Symptoms of hypothyroidism can mimic, or be intertwined with, schizophrenia, bipolar disorder, anxiety and depression. Treating an underlying thyroid problem is critical to alleviating the associated psychiatric symptoms. The first hurdle to treating underlying hypothyroidism is in its diagnosis.
An article in Current Psychiatry Online focusing on the psychiatric presentation and diagnosis of
hypothyroidism explains the hypothalamic-pituitary-thyroid endocrinology involved, psychiatric presentations, testing and treatment, including the treatment in conditions considered “sub-clinical”. Although in general practice, testing for hypothyroidism is usually limited to the testing of thyroid-stimulating hormone (TSH), the article’s author, Dr. Thomas D. Geracioti Jr, MD calls for more extensive testing in patients exhibiting psychiatric symptoms.
Patients diagnosed with mental illnesses (especially those with a mood component) are more likely to have involvement of a thyroid hormone imbalance than the general population. Patients with thyroid disturbance and psychiatric symptoms are most often diagnosed with one of the following:
- atypical depression (which may present as dysthymia)
- bipolar spectrum syndrome (including manic-depression, mixed mania, bipolar depression, rapid- cycling bipolar disorder, cyclothymia, and premenstrual syndromes)
- borderline personality disorder
- psychotic disorder (typically paranoid psychosis)
Psychiatric symptoms of hypothyroidism can include psychosis, depression, mood instability, mania, anxiety, hypersomnia, apathy, anergia, impaired memory, psychomotor slowing, and attentional problems. Other symptoms (such as hypersomnia and lethargy), as well as laboratory findings such as hypercholesterolemia, galactorrhea, hyperprolactinemia, menstrual irregularities, and sexual dysfunction could be misconstrued as resulting from the psychotropic medications being given to alleviate the psychiatric symptoms.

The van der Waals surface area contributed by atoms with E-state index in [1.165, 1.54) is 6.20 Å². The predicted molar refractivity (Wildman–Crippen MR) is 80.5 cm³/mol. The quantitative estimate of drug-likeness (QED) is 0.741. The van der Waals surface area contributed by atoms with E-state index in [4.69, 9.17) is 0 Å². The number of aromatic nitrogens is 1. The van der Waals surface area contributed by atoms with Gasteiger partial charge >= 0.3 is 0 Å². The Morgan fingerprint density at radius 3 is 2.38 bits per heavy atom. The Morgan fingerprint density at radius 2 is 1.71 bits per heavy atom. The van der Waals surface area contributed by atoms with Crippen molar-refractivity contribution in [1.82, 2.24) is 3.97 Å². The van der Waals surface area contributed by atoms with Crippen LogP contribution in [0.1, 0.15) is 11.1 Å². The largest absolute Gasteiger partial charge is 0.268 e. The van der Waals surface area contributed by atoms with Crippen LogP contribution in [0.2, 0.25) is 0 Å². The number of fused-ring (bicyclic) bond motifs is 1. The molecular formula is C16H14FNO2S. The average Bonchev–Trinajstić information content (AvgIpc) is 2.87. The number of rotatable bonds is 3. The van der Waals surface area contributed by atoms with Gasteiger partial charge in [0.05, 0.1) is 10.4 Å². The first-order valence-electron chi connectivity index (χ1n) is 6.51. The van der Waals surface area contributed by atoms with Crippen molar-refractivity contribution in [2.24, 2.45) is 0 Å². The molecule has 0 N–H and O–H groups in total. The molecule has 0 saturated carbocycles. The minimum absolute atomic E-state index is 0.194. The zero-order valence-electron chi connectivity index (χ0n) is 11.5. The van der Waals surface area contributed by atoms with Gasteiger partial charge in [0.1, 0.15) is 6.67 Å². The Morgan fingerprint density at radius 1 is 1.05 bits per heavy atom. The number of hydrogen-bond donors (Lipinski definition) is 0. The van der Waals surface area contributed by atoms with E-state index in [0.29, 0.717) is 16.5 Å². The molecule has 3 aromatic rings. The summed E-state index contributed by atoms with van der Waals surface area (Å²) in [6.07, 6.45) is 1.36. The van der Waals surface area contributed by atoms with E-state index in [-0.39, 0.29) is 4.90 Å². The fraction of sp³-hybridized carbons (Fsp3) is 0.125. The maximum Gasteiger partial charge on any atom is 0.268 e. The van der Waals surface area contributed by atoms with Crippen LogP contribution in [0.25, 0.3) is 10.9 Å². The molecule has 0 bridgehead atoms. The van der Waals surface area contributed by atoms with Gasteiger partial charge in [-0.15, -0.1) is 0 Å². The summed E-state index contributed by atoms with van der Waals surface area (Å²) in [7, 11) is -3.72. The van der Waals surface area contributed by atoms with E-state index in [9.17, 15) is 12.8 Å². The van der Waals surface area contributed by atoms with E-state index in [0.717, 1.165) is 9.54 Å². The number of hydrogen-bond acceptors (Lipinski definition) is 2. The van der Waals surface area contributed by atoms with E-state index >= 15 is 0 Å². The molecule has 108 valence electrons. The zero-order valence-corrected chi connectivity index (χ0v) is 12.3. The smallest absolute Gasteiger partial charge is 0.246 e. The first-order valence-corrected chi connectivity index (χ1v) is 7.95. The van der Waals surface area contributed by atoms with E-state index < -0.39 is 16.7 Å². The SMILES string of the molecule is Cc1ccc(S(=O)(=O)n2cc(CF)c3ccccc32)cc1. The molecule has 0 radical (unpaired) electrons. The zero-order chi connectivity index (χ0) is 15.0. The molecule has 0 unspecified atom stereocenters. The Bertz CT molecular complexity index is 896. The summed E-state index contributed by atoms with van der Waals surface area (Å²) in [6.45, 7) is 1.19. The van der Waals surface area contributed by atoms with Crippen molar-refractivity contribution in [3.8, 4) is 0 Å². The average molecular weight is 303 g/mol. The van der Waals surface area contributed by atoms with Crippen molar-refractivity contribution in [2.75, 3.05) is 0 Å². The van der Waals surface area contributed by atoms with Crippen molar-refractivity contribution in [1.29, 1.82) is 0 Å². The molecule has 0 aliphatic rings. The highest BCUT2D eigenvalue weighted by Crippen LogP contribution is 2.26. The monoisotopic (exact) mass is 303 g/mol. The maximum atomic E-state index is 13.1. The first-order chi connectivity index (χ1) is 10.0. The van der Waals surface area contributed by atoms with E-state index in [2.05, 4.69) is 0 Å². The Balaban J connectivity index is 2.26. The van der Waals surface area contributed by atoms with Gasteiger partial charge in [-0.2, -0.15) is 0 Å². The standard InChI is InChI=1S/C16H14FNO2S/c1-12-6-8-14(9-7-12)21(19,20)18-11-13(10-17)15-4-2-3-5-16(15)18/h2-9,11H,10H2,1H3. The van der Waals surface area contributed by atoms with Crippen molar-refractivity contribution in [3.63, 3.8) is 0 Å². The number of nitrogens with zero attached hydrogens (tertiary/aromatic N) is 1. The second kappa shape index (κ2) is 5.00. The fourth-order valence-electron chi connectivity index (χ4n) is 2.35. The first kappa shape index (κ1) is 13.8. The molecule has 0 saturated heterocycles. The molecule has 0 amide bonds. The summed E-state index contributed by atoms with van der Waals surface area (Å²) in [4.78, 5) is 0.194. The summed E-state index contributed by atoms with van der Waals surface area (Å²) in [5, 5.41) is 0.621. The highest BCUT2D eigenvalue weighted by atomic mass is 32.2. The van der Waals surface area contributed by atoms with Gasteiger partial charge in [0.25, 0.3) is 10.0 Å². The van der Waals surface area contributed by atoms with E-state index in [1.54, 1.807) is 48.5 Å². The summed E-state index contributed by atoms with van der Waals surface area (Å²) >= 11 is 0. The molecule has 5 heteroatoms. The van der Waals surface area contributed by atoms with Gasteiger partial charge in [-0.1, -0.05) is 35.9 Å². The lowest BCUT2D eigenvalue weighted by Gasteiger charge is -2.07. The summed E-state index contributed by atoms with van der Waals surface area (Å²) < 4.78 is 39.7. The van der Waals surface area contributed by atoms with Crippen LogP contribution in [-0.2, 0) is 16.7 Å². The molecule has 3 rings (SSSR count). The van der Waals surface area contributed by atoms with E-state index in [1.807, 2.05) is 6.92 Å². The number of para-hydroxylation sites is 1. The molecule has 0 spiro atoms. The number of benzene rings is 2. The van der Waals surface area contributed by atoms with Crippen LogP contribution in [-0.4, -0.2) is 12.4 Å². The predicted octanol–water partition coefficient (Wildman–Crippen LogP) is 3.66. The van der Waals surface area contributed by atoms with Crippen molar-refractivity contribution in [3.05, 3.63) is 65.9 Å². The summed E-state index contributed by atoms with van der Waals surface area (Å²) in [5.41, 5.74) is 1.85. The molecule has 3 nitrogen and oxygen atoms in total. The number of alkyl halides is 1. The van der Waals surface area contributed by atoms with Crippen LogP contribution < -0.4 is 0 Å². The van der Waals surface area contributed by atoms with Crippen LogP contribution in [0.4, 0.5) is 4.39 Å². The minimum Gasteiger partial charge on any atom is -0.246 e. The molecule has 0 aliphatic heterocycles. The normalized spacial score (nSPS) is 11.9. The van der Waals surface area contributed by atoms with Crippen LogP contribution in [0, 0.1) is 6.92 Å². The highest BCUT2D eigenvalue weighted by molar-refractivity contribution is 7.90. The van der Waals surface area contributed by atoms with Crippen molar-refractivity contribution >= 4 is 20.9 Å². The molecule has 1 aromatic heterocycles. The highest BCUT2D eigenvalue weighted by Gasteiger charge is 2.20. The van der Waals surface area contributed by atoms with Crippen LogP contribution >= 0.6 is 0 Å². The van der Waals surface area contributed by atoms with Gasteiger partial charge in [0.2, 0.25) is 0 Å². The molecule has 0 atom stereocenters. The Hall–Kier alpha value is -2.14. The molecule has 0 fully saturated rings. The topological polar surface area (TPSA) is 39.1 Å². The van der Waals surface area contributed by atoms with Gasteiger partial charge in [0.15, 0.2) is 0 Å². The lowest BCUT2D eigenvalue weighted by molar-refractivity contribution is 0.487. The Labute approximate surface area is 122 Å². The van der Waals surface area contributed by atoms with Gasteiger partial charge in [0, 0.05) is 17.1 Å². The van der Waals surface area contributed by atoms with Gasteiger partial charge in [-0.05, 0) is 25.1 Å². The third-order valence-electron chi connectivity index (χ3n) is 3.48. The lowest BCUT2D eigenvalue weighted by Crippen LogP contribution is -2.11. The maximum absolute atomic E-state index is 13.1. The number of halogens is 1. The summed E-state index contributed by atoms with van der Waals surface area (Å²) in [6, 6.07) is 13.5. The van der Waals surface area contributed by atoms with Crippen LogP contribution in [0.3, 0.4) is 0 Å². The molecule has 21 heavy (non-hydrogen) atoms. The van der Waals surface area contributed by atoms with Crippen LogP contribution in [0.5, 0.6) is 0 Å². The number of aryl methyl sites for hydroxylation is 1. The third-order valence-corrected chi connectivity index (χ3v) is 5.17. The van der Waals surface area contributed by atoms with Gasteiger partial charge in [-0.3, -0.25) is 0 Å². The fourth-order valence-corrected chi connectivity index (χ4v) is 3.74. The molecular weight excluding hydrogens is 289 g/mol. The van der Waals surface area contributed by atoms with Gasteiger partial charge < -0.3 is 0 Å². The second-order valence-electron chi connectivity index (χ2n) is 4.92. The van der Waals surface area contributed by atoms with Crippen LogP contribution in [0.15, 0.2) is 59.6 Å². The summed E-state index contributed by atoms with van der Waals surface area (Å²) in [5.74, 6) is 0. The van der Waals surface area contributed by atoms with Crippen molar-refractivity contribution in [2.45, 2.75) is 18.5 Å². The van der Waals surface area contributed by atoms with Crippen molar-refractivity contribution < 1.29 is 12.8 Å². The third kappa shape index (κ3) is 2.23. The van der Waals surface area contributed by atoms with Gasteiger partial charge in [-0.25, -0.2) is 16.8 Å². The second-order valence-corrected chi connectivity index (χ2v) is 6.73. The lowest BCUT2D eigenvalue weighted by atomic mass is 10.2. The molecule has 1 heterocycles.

Because thyroid hormone levels have a circadian rhythm with a peak at night, Dr. Geracioti suggests that blood tests for hypothyroidism be done before 9AM in order to not miss subclinical hypothyroidism. Blood tests may need to be serially repeated and should include measurements of the following: thyroid-stimulating hormone (TSH)free triiodothyronine (T3)free levothyroxine (T4)total T3total T4antithyroid antibodiesserum cholesterolprolactin. The endocrinology of hypothyroidism is complex. It can occur from a problem in the hypothalamus, the pituitary, in the thyroid itself, or even in the body’s own resistance to thyroid hormone, with varying levels of thyroid sensitivity in different organs of the body. When this happens in pediatric patients, symptoms additionally include short stature, learning problems, and attention-deficit/hyperactivity disorder (ADHD).
When it comes to augmenting psychiatric treatment with thyroid hormone, the author asserts, Psychiatric patients with subclinical hypothyroidism—especially those with incomplete responses to psychotropic therapy—should usually be treated with thyroid hormone. Free T3 levels in the lower 20% of the laboratory’s normal range are cause for pause in a patient with a mood or psychotic disorder and any of hypothyroidism’s clinical stigmata, even if thyroxine and TSH concentrations are normal.” Also, in regards to depressive symptoms: “In some patients with no clear evidence of a biochemical or clinical
thyroid disorder, mood symptoms nevertheless respond to thyroid hormone augmentation of antidepressants.”